Federal prosecutors are bringing fewer prosecutions for illegal drugs and less often seeking mandatory minimum sentences, changes that Attorney General Eric Holder is hailing a major success of his tenure.
At the same time, the crimes being prosecuted carried higher minimum sentences on average because less-serious cases aren’t being pursued by federal prosecutors, according to Attorney General Eric Holder, citing data from the U.S. Sentencing Commission.
In a speech Thursday at the National Press Club, Holder pointed to the new data as showing the fruits of his Smart on Crime initiative, an effort focused on reducing federal sentences for non-violent drug crimes. Holder plans to leave office in the coming weeks, pending the Senate approval of U.S. Attorney Loretta Lynch.
Holder views the sentencing changes as a civil rights issue, because he and others argue that tough drug sentencing laws have a disproportionate impact on black and other minority defendants. The tough sentencing laws has also led to high incarceration rates and high prison costs, an issue drawing attention from both liberal and conservative political leaders.
“For years prior to this administration, federal prosecutors were not only encouraged – but required – to always seek the most severe prison sentence possible for all drug cases, no matter the relative risk they posed to public safety. I have made a break from that philosophy,” Holder said. “While old habits are hard to break, these numbers show that a dramatic shift is underway in the mindset of prosecutors handling nonviolent drug offenses. I believe we have taken steps to institutionalize this fairer, more practical approach such that it will endure for years to come.”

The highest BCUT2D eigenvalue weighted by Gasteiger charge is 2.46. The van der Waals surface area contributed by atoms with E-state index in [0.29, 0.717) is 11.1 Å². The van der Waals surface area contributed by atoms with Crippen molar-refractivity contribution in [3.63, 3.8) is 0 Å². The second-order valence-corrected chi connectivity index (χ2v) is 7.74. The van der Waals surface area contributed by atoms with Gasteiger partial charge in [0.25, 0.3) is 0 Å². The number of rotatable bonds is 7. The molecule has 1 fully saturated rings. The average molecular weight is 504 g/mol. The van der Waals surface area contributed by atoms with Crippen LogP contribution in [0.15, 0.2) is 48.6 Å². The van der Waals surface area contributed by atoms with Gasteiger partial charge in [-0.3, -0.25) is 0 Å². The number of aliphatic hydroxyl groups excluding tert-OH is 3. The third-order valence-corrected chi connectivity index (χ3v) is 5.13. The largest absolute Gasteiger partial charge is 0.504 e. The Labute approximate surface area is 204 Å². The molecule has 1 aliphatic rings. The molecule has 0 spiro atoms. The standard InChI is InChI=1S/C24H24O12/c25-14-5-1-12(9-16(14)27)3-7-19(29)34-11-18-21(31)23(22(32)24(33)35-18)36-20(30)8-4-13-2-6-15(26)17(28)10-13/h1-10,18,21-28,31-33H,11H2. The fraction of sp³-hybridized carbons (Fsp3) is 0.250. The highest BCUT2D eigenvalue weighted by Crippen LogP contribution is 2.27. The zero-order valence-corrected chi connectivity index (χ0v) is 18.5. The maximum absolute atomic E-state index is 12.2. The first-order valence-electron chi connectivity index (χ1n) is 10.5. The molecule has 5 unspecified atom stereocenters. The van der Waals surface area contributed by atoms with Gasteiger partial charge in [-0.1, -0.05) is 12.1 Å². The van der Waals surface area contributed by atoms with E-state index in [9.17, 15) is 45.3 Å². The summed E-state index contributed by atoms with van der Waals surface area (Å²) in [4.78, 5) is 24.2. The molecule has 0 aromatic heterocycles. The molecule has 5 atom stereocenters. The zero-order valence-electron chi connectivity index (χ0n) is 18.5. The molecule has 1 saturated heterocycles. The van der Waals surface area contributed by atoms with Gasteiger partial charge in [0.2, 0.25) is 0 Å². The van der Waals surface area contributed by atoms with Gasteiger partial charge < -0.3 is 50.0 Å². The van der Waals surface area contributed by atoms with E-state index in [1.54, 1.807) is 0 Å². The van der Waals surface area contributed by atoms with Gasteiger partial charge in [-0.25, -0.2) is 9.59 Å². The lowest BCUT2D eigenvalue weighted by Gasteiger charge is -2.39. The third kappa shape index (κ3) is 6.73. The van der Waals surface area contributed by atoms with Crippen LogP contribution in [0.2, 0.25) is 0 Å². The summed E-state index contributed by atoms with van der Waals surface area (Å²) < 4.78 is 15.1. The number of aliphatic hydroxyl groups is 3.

A similar effort to soften mandatory sentences for non-violent drug crimes has gained bipartisan support in Congress, joining liberals like Sens. Dick Durbin and Patrick Leahy with libertarian-leaning conservatives such as Sens. Mike Lee and Ted Cruz. But those changes face an uphill climb with other law-and-order conservatives who hold leadership posts in the new Republican majority.
Sen. Charles Grassley, chairman of the Senate Judiciary Committee, recently took to the Senate floor to dispute what he says are myths about mandatory minimum sentences. He says the existing laws have been key to encouraging criminals to provide information to help prosecutors target bigger criminals.
“We are not sending huge numbers of nonviolent drug offenders to federal prison under lengthy mandatory minimum sentences.,” Grassley said. He criticized the bipartisan Senate proposal to change sentencing laws as possibly reducing sentences for terrorists who used drug trafficking to finance terror.
Holder, in his speech, cites the new data showing that prosecutors are pursuing mandatory minimums in just over 51% of drug cases in fiscal year 2014, down from nearly 64% of such cases in fiscal 2013.
The changes come amid reductions in prison populations and generally low crime rates, Holder said.
“This newly unveiled data shows we can confront over-incarceration at the same time that we continue to promote public safety,” Holder says in prepared remarks. “Already, in fiscal Year 2014, we saw the first reduction in the federal prison population in 32 years. Meanwhile, since President Obama took office, we’ve presided over a continued decline in the overall crime rate. This marks the first time that any Administration has achieved side-by-side reductions in both crime and incarceration in more than forty years.”